Export citation  
     
    My bibliography  
  44.  58
    Bénédicte Veillet (2015). The Cognitive Significance of Phenomenal Knowledge. Philosophical Studies 172 (11):2955-2974.
    Knowledge of what it’s like to have perceptual experiences, e.g. of what it’s like to see red or taste Turkish coffee, is phenomenal knowledge; and it is knowledge the substantial or significant nature of which is widely assumed to pose a challenge for physicalism. Call this the New Challenge to physicalism. The goal of this paper is to take a closer look at the New Challenge. I show, first, that it is surprisingly difficult to spell out clearly and neutrally what (...)
    Direct download (3 more)  
     
    Export citation  
     
    My bibliography   1 citation  
  45. Timothy J. Bayne (2004). Closing the Gap: Some Questions for Neurophenomenology. Phenomenology and the Cognitive Sciences 3 (4):349-64.
    In his 1996 paper Neurophenomenology: A methodological remedy for the hard problem, Francisco Varela called for a union of Husserlian phenomenology and cognitive science. Varela''s call hasn''t gone unanswered, and recent years have seen the development of a small but growing literature intent on exploring the interface between phenomenology and cognitive science. But despite these developments, there is still some obscurity about what exactly neurophenomenology is. What are neurophenomenologists trying to do, and how are they trying to do (...)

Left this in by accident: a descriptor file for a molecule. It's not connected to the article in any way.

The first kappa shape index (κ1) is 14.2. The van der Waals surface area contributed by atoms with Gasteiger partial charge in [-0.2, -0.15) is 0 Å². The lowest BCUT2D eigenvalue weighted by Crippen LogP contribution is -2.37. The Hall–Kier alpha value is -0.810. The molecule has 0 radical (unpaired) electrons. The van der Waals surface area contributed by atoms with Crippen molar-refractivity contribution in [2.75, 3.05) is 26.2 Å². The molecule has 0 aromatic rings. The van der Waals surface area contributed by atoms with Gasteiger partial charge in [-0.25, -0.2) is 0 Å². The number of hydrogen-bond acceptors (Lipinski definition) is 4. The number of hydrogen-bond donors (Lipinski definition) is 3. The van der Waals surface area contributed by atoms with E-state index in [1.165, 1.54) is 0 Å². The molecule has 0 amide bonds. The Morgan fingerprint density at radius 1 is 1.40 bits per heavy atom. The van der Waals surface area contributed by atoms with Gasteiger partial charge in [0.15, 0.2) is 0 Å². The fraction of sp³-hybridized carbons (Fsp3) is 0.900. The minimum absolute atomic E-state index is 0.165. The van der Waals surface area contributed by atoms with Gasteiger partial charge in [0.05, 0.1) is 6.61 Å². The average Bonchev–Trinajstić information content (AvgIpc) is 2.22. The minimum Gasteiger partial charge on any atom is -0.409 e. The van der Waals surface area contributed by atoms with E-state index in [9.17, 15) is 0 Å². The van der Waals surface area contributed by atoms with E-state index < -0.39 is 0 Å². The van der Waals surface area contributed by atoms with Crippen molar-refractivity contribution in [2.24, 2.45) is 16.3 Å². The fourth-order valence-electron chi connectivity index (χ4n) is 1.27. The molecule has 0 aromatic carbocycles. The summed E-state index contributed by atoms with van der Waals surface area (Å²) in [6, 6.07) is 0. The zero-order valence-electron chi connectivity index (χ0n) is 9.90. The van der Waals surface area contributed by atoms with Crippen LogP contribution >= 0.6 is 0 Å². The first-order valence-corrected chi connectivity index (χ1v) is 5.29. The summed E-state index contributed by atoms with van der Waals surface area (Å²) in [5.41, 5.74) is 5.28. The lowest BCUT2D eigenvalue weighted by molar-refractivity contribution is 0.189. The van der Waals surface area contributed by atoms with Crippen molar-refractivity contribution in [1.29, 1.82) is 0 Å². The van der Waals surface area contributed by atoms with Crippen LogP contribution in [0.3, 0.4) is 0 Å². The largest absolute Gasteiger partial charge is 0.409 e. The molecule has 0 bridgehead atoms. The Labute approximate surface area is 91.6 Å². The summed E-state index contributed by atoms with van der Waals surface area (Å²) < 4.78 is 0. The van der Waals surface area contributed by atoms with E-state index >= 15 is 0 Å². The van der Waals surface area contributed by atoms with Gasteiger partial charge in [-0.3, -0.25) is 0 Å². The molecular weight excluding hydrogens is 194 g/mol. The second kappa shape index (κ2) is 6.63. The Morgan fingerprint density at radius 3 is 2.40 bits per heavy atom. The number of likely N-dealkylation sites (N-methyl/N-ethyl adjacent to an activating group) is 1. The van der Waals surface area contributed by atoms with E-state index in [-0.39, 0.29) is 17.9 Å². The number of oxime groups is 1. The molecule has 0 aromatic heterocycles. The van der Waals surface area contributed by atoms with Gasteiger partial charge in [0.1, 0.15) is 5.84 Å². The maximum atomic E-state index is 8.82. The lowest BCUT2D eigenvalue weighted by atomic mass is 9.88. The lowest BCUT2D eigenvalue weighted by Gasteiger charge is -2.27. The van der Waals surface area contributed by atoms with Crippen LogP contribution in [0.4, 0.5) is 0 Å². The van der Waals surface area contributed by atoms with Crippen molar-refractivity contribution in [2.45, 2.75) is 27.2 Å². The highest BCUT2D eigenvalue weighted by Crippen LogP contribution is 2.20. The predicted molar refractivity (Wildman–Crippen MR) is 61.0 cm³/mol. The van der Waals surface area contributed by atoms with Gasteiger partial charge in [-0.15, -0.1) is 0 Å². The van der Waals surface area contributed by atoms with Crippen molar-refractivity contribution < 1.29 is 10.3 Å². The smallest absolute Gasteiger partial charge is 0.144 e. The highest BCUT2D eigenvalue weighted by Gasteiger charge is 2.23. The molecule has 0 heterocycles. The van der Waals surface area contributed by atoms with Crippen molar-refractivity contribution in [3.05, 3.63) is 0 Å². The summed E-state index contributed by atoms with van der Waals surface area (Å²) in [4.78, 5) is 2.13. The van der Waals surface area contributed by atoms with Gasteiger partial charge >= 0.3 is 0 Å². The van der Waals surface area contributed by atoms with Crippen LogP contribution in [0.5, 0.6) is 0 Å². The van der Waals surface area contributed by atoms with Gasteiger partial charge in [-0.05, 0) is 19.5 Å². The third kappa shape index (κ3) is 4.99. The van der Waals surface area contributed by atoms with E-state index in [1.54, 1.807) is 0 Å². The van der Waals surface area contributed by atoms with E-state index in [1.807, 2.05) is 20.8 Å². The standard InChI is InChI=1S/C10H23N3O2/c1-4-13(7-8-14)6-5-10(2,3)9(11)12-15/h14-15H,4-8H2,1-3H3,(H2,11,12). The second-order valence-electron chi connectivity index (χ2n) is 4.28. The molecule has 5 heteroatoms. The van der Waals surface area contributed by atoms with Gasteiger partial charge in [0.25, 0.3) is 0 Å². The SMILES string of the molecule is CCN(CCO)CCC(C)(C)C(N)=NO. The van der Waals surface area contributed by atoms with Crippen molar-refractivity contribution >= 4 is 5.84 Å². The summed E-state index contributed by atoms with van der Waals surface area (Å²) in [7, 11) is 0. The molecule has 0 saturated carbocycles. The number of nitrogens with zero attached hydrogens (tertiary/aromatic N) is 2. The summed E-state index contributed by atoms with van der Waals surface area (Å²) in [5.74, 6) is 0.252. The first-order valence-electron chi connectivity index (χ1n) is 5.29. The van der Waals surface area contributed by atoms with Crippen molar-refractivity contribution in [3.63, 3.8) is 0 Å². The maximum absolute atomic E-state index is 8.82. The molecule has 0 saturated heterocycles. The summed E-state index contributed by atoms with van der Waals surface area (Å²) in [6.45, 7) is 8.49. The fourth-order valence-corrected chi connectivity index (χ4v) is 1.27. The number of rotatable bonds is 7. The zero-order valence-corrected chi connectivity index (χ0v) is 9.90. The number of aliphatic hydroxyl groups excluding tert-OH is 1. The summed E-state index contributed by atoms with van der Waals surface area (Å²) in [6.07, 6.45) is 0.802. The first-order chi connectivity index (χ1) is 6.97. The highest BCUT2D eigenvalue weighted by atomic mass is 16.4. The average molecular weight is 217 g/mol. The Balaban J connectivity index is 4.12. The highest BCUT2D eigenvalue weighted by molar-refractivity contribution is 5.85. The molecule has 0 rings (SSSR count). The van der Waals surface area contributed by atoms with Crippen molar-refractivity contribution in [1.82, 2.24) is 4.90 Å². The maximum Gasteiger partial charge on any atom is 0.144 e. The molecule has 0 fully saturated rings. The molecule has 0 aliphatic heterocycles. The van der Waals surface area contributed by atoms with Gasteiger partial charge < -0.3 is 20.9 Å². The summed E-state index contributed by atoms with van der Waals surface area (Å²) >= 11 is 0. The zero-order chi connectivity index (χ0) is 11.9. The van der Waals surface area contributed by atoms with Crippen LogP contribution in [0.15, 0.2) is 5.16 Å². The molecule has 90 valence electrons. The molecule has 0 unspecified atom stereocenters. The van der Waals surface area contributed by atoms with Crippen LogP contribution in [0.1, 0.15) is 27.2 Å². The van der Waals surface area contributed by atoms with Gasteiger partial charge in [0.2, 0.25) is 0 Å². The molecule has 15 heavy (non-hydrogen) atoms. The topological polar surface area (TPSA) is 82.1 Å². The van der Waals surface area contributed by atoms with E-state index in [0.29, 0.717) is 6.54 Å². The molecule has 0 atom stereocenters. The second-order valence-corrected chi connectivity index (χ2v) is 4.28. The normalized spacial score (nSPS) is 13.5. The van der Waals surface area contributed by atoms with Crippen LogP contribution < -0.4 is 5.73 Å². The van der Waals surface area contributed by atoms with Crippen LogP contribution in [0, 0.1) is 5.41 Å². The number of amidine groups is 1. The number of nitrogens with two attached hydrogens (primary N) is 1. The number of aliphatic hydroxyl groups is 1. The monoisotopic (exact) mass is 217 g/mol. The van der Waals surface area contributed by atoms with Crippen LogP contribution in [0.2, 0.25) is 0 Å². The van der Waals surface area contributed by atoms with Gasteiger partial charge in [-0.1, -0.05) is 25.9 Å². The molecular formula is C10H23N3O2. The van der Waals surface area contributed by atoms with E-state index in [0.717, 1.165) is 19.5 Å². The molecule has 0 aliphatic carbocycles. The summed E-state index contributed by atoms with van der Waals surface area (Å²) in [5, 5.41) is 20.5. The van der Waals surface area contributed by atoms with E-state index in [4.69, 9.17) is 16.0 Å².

Direct download (9 more)  
     
    Export citation  
     
    My bibliography   10 citations  
  46. Katalin Balog (2012). In Defense of the Phenomenal Concept Strategy1. Philosophy and Phenomenological Research 84 (1):1-23.
    During the last two decades, several different anti-physicalist arguments based on an epistemic or conceptual gap between the phenomenal and the physical have been proposed. The most promising physicalist line of defense in the face of these arguments – the Phenomenal Concept Strategy – is based on the idea that these epistemic and conceptual gaps can be explained by appeal to the nature of phenomenal concepts rather than the nature of non-physical phenomenal properties. Phenomenal concepts, on this proposal, involve unique (...)
    Direct download (13 more)  
     
    Export citation  
     
    My bibliography   13 citations  
  47.  16
    Ralph Hertwig & Ido Erev (2009). The Description–Experience Gap in Risky Choice. Trends in Cognitive Sciences 13 (12):517-523.
    Direct download (4 more)  
     
    Export citation  
     
    My bibliography   20 citations  
  48.  1
    Linda Thorne & Susan Bartholomew Saunders (2002). The Socio-Cultural Embeddedness of Individuals' Ethical Reasoning in Organizations (Cross-Cultural Ethics). Journal of Business Ethics 35 (1):1 - 14.